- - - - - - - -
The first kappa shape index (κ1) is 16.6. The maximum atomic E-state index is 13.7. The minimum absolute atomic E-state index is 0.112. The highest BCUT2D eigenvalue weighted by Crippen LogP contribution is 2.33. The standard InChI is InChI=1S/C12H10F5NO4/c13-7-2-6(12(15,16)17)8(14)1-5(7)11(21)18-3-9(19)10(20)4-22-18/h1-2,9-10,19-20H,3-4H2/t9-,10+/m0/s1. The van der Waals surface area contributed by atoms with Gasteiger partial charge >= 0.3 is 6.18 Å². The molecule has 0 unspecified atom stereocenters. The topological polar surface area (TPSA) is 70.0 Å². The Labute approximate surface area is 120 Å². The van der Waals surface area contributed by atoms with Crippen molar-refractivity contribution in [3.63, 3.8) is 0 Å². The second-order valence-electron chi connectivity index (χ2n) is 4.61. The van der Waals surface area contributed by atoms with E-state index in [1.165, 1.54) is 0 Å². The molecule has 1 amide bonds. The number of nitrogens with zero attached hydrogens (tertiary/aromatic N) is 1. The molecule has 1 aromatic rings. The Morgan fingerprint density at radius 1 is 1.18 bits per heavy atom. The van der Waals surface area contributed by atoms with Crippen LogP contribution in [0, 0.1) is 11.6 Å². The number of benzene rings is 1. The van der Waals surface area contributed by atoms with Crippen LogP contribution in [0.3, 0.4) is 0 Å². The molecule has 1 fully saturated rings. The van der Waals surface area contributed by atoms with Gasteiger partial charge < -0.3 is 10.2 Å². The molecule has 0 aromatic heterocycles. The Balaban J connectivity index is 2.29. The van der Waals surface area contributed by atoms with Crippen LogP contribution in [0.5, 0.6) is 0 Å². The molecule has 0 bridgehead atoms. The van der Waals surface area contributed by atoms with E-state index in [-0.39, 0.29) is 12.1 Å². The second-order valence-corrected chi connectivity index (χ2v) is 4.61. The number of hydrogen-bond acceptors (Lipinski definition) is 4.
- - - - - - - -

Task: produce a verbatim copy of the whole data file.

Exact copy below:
The first kappa shape index (κ1) is 16.6. The maximum atomic E-state index is 13.7. The minimum absolute atomic E-state index is 0.112. The highest BCUT2D eigenvalue weighted by Crippen LogP contribution is 2.33. The standard InChI is InChI=1S/C12H10F5NO4/c13-7-2-6(12(15,16)17)8(14)1-5(7)11(21)18-3-9(19)10(20)4-22-18/h1-2,9-10,19-20H,3-4H2/t9-,10+/m0/s1. The van der Waals surface area contributed by atoms with Gasteiger partial charge >= 0.3 is 6.18 Å². The molecule has 0 unspecified atom stereocenters. The topological polar surface area (TPSA) is 70.0 Å². The Labute approximate surface area is 120 Å². The van der Waals surface area contributed by atoms with Crippen molar-refractivity contribution in [3.63, 3.8) is 0 Å². The second-order valence-electron chi connectivity index (χ2n) is 4.61. The van der Waals surface area contributed by atoms with E-state index in [1.165, 1.54) is 0 Å². The molecule has 1 amide bonds. The number of nitrogens with zero attached hydrogens (tertiary/aromatic N) is 1. The molecule has 1 aromatic rings. The Morgan fingerprint density at radius 1 is 1.18 bits per heavy atom. The van der Waals surface area contributed by atoms with Crippen LogP contribution in [0, 0.1) is 11.6 Å². The number of benzene rings is 1. The van der Waals surface area contributed by atoms with Crippen LogP contribution in [0.3, 0.4) is 0 Å². The molecule has 1 fully saturated rings. The van der Waals surface area contributed by atoms with Gasteiger partial charge < -0.3 is 10.2 Å². The molecule has 0 aromatic heterocycles. The Balaban J connectivity index is 2.29. The van der Waals surface area contributed by atoms with Crippen LogP contribution in [0.5, 0.6) is 0 Å². The molecule has 0 bridgehead atoms. The van der Waals surface area contributed by atoms with E-state index in [-0.39, 0.29) is 12.1 Å². The second-order valence-corrected chi connectivity index (χ2v) is 4.61. The number of hydrogen-bond acceptors (Lipinski definition) is 4.